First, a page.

The 3G networks are based on the W-CDMA standard (Wideband Code Division Multiple Access), which is a part of the CDMA standard group. The W-CDMA differs from the TDMA, which is currently used in GSM and DAMPS networks, in the fact that it uses the same frequency band for transmission of messages in all network locations, what allows to reduce a range of frequencies utilized and increases the system reliability since switch of a frequency band is not necessary when migrating from one location to another:

W-CDMA equipment can choose a data rate automatically according to a volume and a type of data transferred.

NTT DoCoMo offered their own realization of the W-CDMA standard named FOMA (Freedom of Mobile multimedia Access). The maximum speed of the incoming traffic in this system is 384 KBytes/s and the speed of the outgoing one is 64 KBytes/s. The system is capable to integrate with content-servers what makes possible to widen a range of the information accessible:

The commercial use of the FOMA networks is scheduled for May this year. By the launch of the system three types of phones will be available:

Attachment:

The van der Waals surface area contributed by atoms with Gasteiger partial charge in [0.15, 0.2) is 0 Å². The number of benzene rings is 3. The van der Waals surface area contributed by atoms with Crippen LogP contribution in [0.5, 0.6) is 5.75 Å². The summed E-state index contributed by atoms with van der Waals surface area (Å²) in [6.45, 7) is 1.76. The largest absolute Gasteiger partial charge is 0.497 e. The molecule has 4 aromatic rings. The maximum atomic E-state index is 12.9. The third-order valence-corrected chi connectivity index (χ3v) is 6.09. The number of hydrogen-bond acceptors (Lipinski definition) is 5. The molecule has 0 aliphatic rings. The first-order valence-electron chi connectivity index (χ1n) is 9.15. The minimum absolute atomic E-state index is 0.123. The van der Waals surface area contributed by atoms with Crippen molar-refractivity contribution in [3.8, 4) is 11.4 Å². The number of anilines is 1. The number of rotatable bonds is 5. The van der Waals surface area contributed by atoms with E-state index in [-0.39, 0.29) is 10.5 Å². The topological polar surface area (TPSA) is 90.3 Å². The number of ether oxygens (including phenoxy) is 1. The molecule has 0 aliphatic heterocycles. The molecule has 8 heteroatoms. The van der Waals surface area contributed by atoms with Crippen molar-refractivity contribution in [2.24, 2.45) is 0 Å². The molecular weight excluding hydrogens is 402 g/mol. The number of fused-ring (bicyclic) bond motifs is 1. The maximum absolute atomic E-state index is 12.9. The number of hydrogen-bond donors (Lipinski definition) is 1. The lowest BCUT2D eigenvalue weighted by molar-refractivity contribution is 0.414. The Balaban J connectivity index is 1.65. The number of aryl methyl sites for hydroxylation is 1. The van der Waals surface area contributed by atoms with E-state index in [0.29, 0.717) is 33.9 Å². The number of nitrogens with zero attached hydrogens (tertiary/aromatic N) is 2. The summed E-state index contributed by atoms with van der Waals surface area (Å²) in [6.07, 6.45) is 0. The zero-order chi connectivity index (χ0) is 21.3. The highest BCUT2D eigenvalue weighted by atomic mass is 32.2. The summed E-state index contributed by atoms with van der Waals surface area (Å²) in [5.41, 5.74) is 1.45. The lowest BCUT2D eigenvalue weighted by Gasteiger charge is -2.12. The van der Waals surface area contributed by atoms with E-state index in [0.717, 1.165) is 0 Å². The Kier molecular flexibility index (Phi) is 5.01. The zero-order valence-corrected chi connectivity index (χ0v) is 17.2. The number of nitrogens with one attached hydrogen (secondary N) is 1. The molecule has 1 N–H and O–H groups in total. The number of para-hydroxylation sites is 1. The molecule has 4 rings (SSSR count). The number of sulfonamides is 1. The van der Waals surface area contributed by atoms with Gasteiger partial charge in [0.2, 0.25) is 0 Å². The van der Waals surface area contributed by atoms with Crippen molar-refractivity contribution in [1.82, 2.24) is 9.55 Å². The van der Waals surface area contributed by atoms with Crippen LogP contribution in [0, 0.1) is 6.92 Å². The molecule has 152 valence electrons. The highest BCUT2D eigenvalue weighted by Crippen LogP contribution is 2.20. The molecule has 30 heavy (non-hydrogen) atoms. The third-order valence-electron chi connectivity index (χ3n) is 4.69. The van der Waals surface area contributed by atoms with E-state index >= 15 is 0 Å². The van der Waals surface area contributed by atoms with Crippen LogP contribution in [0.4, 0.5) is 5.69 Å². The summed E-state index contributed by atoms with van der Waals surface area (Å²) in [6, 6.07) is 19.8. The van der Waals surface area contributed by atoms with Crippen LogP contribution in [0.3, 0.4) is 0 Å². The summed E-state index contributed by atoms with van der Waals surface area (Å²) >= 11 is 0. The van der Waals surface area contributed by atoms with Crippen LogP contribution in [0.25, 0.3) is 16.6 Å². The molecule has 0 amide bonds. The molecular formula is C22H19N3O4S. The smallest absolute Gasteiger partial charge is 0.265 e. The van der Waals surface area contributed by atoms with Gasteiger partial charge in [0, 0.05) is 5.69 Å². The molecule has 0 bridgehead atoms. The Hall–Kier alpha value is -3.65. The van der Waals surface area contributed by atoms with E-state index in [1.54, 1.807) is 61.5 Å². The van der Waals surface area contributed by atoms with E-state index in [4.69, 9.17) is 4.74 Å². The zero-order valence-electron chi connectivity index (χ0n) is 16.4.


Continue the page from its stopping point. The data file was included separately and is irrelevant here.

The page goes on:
1. A base phone - renewed versions of the current i-mode phones which provide an increased quality of voice transfer.
  2. Video telephone - apart from functions included in base models it will be equipped with a video camera.
  3. PC-card terminal - intended only for a high-speed data rate.

In simple words, the FOMA is an advanced variant of the i-mode, which differs from the latter one in a high-speed of data rate. It will allow users to access multimedia contents or to attach a video clip to an e-mail message. Quality of the received data must get considerably improved: 384 KBytes/s allows to view video clips in real time mode or to organize a conference with only one phone.

Many companies have already introduced prototypes of devices compatible with W-CDMA at CeBIT'2001:

Also, there were prototypes of interface devices in PC-Card format:

Such cards provide high-speed access for data transfer via W-CDMA networks for notebooks and PDA devices. I should note that none of the present-day technologies allows to get such a perfect combination of speed and mobility as W-CDMA does.

But in spite of a great deal of advantages of the W-CDMA technology many analysts doubt that possibilities provided by W-CDMA networks will be very popular. But remember that when VHS format appeared on the market, home video systems market was not built up yet, however with time the VHS proved its mighty. I hope that such a promising technology as W-CDMA will achieve a great success and public recognition on the mass market.

References: